Monday, January 06, 2014

A Double Life

I got J. Michael Lennon's biography of Norman Mailer for Christmas. In this clip he explains some of Mailer's writing advice that I've been telling writers of academic prose for years. In The Spooky Art, Mailer put it this way: "If you tell yourself you are going to be at your desk tomorrow, you are by that declaration asking your unconscious to prepare the material. You are, in effect, contracting to pick up such valuables at a given time." As Lennon puts it here, don't leave your troops out in the rain.

Lennon goes on to explain that Mailer worked "two shifts", long days, and this is less exemplary for scholars. Mailer was a novelist, so his entire job, in a sense, consisted of prose composition. Writing and "research" were, properly speaking, the same thing. A novelist is only ever trying to discover what he wants to say. (That's a caricature. Much of Mailer's work, as is the case with many writers, consisted also of research in the more traditional sense. He spent a long time learning about ancient Egypt for one novel, for example, and engaged in the equivalent of "field work" to do his journalism. The point is that in periods when he was working on a novel full time, there was nothing to do all day but write. He had no other responsibilities.) Scholars, by contrast, have many other things to do every day, which is one of the reasons I recommend writing for at most three hours. During intensely intellectual periods, where the scholar has little teaching or administrative work to do, a happy rhythm of a half day of writing and a half day of reading or thinking can set in. Hemingway practiced something similar at times, writing for a half a day and then "living" the rest (nudge, nudge, wink, wink.)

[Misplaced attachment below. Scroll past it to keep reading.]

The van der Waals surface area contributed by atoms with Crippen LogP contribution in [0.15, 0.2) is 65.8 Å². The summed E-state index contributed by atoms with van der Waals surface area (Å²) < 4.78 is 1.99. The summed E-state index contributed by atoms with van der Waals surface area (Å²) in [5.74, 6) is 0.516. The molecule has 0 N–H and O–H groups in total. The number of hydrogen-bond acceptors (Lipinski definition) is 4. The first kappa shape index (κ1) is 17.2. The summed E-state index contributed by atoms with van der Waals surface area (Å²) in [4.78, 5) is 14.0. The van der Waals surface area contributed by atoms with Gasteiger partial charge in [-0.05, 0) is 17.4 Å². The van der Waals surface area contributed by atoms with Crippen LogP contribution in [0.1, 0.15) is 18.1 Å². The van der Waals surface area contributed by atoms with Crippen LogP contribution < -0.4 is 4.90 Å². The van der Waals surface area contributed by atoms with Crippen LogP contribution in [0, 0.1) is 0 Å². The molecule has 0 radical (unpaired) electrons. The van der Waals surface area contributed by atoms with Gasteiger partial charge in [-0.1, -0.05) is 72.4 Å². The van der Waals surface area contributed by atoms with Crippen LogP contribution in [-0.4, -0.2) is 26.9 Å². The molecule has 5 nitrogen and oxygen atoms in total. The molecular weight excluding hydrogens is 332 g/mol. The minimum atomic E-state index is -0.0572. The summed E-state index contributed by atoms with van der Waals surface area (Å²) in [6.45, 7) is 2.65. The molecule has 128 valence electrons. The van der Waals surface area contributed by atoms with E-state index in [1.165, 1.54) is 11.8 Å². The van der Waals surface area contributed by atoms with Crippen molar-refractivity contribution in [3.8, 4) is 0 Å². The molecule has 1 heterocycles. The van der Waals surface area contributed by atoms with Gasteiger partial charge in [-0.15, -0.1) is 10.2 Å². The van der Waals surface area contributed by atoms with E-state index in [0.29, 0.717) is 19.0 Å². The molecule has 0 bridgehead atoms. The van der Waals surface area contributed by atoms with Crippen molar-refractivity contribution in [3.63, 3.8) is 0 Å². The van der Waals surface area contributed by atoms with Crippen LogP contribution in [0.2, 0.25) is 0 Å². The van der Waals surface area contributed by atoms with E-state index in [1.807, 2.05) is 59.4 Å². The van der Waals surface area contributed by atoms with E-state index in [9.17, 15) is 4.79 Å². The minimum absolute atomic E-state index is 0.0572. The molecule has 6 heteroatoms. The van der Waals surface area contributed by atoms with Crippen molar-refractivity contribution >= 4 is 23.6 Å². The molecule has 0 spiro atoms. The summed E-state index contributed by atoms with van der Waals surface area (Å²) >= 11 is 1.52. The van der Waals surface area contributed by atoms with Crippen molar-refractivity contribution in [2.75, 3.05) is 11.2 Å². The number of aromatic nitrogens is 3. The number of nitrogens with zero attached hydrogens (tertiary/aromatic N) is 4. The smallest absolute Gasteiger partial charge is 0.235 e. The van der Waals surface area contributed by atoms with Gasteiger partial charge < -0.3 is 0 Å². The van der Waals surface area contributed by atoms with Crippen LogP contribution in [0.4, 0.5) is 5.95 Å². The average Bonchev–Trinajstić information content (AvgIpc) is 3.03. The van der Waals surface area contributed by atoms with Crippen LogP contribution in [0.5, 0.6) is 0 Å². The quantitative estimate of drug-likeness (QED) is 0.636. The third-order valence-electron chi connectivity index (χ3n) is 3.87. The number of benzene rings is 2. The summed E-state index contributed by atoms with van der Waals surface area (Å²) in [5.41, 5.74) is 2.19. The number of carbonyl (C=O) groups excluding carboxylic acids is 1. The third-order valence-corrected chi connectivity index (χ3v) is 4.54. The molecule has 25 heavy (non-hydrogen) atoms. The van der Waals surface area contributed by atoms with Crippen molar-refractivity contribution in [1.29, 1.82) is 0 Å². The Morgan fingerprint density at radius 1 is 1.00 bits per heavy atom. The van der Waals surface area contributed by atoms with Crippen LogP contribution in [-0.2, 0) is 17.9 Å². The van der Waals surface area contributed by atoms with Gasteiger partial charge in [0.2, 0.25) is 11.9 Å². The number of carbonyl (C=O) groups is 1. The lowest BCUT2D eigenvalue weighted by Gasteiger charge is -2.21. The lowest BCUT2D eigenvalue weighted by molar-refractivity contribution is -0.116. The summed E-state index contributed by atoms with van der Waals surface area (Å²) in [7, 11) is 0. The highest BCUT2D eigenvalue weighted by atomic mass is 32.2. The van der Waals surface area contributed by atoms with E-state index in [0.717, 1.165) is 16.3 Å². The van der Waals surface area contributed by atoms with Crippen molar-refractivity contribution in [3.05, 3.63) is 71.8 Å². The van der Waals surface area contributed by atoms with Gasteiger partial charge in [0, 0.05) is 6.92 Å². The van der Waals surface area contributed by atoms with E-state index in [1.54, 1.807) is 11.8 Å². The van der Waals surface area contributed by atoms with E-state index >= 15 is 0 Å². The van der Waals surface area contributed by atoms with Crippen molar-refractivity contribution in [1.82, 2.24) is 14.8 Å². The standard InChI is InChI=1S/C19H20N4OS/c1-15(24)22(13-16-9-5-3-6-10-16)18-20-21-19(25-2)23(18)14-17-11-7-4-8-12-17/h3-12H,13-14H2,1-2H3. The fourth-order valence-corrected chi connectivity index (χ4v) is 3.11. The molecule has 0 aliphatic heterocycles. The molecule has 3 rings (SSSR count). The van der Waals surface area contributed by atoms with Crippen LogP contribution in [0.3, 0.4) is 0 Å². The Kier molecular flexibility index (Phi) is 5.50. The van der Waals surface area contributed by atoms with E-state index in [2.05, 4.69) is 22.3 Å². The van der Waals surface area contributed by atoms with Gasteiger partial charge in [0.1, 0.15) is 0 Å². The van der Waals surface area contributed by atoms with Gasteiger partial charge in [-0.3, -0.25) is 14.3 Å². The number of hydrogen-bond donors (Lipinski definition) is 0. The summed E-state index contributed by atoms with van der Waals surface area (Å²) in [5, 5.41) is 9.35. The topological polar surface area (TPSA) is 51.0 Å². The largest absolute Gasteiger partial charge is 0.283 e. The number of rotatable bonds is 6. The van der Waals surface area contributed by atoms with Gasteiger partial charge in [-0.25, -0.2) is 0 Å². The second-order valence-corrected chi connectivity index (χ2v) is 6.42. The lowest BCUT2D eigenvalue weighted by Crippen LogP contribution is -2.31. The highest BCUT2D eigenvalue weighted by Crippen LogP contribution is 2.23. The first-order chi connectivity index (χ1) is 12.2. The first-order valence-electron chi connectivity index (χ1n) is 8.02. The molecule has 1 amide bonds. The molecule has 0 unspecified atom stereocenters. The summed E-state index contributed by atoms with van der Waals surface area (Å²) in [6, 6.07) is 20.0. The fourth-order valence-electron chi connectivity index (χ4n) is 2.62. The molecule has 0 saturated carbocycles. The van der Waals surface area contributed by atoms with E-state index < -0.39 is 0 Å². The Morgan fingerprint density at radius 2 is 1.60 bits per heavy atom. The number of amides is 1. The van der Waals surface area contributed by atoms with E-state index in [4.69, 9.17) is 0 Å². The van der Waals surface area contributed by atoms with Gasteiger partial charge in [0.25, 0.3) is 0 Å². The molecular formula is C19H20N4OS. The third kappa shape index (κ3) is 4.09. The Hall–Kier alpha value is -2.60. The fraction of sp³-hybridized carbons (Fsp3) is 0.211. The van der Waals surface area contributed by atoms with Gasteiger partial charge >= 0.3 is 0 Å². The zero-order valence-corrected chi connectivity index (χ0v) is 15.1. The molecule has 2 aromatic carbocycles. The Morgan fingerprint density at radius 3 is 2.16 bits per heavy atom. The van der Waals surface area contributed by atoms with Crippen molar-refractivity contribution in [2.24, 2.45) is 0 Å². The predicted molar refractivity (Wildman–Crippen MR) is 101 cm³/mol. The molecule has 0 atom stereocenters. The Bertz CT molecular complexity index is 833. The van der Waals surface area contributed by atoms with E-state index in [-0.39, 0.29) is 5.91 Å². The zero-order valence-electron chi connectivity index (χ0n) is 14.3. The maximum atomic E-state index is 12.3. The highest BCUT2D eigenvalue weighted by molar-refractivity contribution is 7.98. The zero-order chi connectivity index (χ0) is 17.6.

Scholarly writing is also more declarative, less explorative. The rhythm that I suggest, of writing one paragraph every half hour, each of which makes a particular claim that has been decided on the day before, is much more intense than what Mailer did with "the story" every time he sat down to work on it. It is therefore more tiring, or perhaps just tiring in a different way. Scholars are out for a run when they write. Mailer is taking a long hike.

The theme of Lennon's biography is captured in the title, A Double Life. He was not here just referring to Mailer's legendary philandering (a legend that the book confirms in great detail). Mailer believed that everyone, more or less, is composed of opposing forces, that we all live double lives, with inner conflicts. His novels were about this duality. I try to get scholars to recognize, at the very least, the tension between the writers and the researchers they are. It doesn't have to be a great drama, but we have recognize that these parts of us have different and sometimes opposite tendencies. The trick is to establish a relationship of trust between them. As Steve Fuller once said to me in a different context, there will always be a duality, but perhaps we can do away with the duplicity.

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